> I'm not Mr. Acid-Expert but 'pure' acid is one unadulterated, or diluted,
> with water.
> (And, to be honest, I am not sure that all acids are miscible with water but
> I'd say they are)
> Glacial basically means that: without water.
> Formic acid is what ants lay down as a trail and they consist a bit of that.
> Acetic acid (in photography we use a diluted form but can purchase it as
> 'glacial') is similar to that in vinegar which is generally a 5% solution
> Hydrochloric (often times, and in hardware stores called 'muriatic') acid is
> what we have in our stomachs (gastric acid)
> Sulphuric (sometimes in US, 'sulfuric') is used in batteries for autos in a
> dilute form
> Nitric acid is very strong and able to reduce metals
> Then a really strong combo of nitric and hydrochloric (1:3) is called aqua
> regia (king water) and that can reduce gold and platinum but even though it
> is a mixture of acids I don't think it is technically an acid.
> Jack F
> On Sep 6, 2008, at 6:59 PM, Christina Z. Anderson wrote:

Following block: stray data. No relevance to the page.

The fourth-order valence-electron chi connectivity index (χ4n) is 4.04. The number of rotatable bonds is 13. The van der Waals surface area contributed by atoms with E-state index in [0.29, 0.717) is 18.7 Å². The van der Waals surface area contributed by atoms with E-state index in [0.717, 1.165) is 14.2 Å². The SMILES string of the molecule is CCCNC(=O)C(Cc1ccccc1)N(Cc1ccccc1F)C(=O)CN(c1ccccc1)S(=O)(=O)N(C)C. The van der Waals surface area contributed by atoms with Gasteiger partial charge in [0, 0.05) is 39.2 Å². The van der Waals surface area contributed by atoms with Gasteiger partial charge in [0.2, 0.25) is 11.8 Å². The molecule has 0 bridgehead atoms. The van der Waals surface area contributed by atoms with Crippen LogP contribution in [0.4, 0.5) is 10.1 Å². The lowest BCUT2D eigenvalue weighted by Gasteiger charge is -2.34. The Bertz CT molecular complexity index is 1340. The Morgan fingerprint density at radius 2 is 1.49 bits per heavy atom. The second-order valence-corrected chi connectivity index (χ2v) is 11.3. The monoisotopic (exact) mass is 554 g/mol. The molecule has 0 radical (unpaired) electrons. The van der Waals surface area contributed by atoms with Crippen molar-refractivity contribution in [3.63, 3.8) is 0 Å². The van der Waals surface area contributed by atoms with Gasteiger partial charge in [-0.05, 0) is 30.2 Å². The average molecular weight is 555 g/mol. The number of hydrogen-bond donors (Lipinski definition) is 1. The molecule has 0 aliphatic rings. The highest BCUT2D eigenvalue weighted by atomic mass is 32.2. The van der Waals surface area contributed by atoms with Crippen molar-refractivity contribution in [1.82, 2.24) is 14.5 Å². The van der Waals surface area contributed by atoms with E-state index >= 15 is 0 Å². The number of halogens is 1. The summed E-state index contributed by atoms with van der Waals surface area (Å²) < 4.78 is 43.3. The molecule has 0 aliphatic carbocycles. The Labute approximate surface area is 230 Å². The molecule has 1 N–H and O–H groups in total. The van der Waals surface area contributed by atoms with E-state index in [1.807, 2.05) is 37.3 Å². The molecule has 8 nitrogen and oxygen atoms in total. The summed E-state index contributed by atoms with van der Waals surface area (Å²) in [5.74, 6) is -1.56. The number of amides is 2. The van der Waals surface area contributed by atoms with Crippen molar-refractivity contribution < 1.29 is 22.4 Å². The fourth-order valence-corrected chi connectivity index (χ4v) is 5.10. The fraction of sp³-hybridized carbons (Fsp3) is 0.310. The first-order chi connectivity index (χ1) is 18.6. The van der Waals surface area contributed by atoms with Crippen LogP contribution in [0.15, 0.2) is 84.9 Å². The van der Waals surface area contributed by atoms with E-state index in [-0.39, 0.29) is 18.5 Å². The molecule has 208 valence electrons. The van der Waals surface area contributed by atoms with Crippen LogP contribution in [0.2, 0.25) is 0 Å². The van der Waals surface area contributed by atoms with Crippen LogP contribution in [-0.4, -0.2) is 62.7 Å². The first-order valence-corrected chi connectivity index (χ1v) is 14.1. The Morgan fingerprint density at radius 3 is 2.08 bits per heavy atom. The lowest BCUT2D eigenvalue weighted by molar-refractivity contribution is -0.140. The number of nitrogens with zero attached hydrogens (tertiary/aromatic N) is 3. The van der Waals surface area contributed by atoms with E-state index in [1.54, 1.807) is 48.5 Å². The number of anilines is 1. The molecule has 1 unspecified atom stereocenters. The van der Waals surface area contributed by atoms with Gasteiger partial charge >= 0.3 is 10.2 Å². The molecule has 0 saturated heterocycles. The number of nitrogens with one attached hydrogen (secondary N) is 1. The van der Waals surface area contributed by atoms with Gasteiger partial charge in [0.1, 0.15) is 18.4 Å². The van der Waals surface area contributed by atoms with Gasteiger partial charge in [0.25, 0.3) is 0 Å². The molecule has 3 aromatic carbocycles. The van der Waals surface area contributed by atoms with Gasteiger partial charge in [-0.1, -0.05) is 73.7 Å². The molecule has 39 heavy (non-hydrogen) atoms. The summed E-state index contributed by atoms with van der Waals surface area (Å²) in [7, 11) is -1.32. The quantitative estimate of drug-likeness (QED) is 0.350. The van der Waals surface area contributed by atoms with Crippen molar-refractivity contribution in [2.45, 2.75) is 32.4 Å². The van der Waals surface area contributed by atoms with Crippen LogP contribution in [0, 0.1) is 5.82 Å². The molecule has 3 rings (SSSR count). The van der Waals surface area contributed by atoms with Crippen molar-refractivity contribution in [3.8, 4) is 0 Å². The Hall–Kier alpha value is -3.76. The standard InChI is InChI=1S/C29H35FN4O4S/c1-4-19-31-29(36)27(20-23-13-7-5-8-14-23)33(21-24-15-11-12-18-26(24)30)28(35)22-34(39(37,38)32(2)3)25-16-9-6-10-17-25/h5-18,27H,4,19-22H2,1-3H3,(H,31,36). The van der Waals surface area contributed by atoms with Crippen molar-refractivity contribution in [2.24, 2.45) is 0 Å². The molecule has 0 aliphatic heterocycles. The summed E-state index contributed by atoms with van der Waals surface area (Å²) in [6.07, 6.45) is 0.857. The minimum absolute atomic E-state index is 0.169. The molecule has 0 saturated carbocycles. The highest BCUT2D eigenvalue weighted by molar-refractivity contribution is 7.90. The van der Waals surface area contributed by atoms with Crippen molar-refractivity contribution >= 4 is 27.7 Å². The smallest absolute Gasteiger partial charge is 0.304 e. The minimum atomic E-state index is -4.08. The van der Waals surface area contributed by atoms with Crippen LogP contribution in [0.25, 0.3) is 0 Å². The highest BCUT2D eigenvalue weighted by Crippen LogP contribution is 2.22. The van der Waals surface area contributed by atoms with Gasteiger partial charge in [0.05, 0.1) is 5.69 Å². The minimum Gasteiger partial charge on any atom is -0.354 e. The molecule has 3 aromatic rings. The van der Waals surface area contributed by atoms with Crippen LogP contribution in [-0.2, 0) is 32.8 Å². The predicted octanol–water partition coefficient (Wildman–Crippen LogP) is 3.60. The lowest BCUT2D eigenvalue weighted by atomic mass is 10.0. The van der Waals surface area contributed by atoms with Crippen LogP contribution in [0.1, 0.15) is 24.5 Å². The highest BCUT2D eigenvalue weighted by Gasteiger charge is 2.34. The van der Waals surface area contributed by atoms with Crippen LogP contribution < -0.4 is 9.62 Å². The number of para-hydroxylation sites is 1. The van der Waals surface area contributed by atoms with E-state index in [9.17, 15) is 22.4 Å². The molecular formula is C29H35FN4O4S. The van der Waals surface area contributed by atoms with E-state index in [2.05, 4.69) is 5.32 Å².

> What might be a pure acid? Glacial? Or sulfuric or phosphoric? Or
> hydrochloric? I have all four here...
> So you are saying that sodium ascorbate (isn't that what Vit C is) is
> present to a significant amount in lemons to make more of a difference than
> the actual acid in lemon juice?
> So the test would be lemon juice against other acids?
> This is what is so useful about this list...
> Christina Z. Anderson
> ----- Original Message -----
> From: Marek Matusz
> To: firstname.lastname@example.org
> Sent: Saturday, September 06, 2008 7:05 PM
> Subject: RE: gum preservatves
> Very informative experiment. I do not think that effect is due to acidity. I